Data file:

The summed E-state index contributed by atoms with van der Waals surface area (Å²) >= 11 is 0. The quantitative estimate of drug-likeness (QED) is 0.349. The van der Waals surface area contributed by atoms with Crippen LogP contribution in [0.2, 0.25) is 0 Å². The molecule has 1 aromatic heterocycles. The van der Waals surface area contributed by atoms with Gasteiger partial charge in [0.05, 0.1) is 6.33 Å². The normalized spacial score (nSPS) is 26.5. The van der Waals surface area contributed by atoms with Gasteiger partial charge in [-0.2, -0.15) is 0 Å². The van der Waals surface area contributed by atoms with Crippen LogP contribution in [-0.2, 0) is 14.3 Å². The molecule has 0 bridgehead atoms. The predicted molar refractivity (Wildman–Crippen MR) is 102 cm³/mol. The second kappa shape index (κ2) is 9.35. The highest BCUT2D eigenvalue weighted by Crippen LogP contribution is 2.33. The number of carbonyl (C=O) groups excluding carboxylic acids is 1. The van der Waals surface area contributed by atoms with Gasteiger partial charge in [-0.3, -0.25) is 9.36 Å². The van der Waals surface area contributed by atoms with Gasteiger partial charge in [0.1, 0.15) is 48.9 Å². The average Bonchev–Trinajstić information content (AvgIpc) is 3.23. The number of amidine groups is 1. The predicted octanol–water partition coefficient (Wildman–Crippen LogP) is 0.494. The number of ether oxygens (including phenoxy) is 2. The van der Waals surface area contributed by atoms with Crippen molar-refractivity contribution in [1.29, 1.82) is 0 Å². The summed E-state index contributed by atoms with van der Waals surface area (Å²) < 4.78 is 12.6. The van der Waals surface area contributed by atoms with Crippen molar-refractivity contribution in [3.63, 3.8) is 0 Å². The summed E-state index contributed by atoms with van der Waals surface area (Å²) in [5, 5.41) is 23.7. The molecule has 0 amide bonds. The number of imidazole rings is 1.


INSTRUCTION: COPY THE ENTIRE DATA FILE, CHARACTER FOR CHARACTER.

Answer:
The summed E-state index contributed by atoms with van der Waals surface area (Å²) >= 11 is 0. The quantitative estimate of drug-likeness (QED) is 0.349. The van der Waals surface area contributed by atoms with Crippen LogP contribution in [0.2, 0.25) is 0 Å². The molecule has 1 aromatic heterocycles. The van der Waals surface area contributed by atoms with Gasteiger partial charge in [0.05, 0.1) is 6.33 Å². The normalized spacial score (nSPS) is 26.5. The van der Waals surface area contributed by atoms with Gasteiger partial charge in [-0.2, -0.15) is 0 Å². The van der Waals surface area contributed by atoms with Crippen LogP contribution in [-0.2, 0) is 14.3 Å². The molecule has 0 bridgehead atoms. The predicted molar refractivity (Wildman–Crippen MR) is 102 cm³/mol. The second kappa shape index (κ2) is 9.35. The highest BCUT2D eigenvalue weighted by Crippen LogP contribution is 2.33. The number of carbonyl (C=O) groups excluding carboxylic acids is 1. The van der Waals surface area contributed by atoms with Gasteiger partial charge in [-0.3, -0.25) is 9.36 Å². The van der Waals surface area contributed by atoms with Gasteiger partial charge in [0.1, 0.15) is 48.9 Å². The average Bonchev–Trinajstić information content (AvgIpc) is 3.23. The number of amidine groups is 1. The predicted octanol–water partition coefficient (Wildman–Crippen LogP) is 0.494. The number of ether oxygens (including phenoxy) is 2. The van der Waals surface area contributed by atoms with Crippen molar-refractivity contribution in [1.29, 1.82) is 0 Å². The summed E-state index contributed by atoms with van der Waals surface area (Å²) < 4.78 is 12.6. The van der Waals surface area contributed by atoms with Crippen molar-refractivity contribution in [3.63, 3.8) is 0 Å². The summed E-state index contributed by atoms with van der Waals surface area (Å²) in [5, 5.41) is 23.7. The molecule has 0 amide bonds. The number of imidazole rings is 1.